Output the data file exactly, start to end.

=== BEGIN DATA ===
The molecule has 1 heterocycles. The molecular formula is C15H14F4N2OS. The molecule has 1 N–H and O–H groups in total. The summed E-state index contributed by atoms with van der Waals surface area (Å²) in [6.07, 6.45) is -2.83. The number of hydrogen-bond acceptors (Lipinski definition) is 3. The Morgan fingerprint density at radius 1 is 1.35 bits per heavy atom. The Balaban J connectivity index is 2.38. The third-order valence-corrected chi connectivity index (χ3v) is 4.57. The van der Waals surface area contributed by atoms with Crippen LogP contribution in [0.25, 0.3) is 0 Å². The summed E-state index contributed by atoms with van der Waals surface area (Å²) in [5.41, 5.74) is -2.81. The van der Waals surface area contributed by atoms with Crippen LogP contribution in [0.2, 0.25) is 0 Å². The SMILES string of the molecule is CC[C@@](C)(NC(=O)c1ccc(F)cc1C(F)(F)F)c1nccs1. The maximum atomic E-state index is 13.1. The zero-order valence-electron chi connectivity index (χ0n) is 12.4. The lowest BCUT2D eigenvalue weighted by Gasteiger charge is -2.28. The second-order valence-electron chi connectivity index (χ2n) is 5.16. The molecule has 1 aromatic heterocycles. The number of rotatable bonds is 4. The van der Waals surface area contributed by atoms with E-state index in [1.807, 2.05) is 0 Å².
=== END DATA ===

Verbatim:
The molecule has 1 heterocycles. The molecular formula is C15H14F4N2OS. The molecule has 1 N–H and O–H groups in total. The summed E-state index contributed by atoms with van der Waals surface area (Å²) in [6.07, 6.45) is -2.83. The number of hydrogen-bond acceptors (Lipinski definition) is 3. The Morgan fingerprint density at radius 1 is 1.35 bits per heavy atom. The Balaban J connectivity index is 2.38. The third-order valence-corrected chi connectivity index (χ3v) is 4.57. The van der Waals surface area contributed by atoms with Crippen LogP contribution in [0.25, 0.3) is 0 Å². The summed E-state index contributed by atoms with van der Waals surface area (Å²) in [5.41, 5.74) is -2.81. The van der Waals surface area contributed by atoms with Crippen LogP contribution in [0.2, 0.25) is 0 Å². The SMILES string of the molecule is CC[C@@](C)(NC(=O)c1ccc(F)cc1C(F)(F)F)c1nccs1. The maximum atomic E-state index is 13.1. The zero-order valence-electron chi connectivity index (χ0n) is 12.4. The lowest BCUT2D eigenvalue weighted by Gasteiger charge is -2.28. The second-order valence-electron chi connectivity index (χ2n) is 5.16. The molecule has 1 aromatic heterocycles. The number of rotatable bonds is 4. The van der Waals surface area contributed by atoms with E-state index in [1.807, 2.05) is 0 Å².